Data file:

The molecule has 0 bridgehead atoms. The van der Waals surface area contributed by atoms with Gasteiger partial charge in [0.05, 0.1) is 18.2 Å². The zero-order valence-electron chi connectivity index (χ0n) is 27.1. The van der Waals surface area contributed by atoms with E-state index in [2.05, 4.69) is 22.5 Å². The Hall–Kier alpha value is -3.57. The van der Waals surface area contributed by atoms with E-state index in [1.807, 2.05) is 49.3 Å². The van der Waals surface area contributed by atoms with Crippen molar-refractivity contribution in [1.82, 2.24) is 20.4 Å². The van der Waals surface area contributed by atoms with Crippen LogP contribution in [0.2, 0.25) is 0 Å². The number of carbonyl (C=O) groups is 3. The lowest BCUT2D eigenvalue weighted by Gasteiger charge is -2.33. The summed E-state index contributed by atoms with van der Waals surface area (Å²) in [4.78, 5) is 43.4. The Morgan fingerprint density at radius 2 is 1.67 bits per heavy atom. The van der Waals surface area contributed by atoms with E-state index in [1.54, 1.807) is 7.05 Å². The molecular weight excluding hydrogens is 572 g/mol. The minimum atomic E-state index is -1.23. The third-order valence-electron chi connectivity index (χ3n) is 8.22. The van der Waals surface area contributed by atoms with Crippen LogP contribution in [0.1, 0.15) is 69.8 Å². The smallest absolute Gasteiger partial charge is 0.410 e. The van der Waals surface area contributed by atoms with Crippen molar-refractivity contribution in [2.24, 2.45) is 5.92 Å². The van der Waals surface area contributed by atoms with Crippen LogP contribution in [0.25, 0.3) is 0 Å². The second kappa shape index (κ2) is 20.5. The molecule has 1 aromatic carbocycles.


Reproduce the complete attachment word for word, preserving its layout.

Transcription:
The molecule has 0 bridgehead atoms. The van der Waals surface area contributed by atoms with Gasteiger partial charge in [0.05, 0.1) is 18.2 Å². The zero-order valence-electron chi connectivity index (χ0n) is 27.1. The van der Waals surface area contributed by atoms with E-state index in [2.05, 4.69) is 22.5 Å². The Hall–Kier alpha value is -3.57. The van der Waals surface area contributed by atoms with E-state index in [1.807, 2.05) is 49.3 Å². The van der Waals surface area contributed by atoms with Crippen molar-refractivity contribution in [1.82, 2.24) is 20.4 Å². The van der Waals surface area contributed by atoms with Crippen LogP contribution in [0.2, 0.25) is 0 Å². The number of carbonyl (C=O) groups is 3. The lowest BCUT2D eigenvalue weighted by Gasteiger charge is -2.33. The summed E-state index contributed by atoms with van der Waals surface area (Å²) in [4.78, 5) is 43.4. The Morgan fingerprint density at radius 2 is 1.67 bits per heavy atom. The van der Waals surface area contributed by atoms with E-state index in [1.54, 1.807) is 7.05 Å². The molecular weight excluding hydrogens is 572 g/mol. The minimum atomic E-state index is -1.23. The third-order valence-electron chi connectivity index (χ3n) is 8.22. The van der Waals surface area contributed by atoms with Crippen LogP contribution in [0.1, 0.15) is 69.8 Å². The smallest absolute Gasteiger partial charge is 0.410 e. The van der Waals surface area contributed by atoms with Crippen molar-refractivity contribution in [2.24, 2.45) is 5.92 Å². The van der Waals surface area contributed by atoms with Crippen LogP contribution in [0.25, 0.3) is 0 Å². The second kappa shape index (κ2) is 20.5. The molecule has 1 aromatic carbocycles.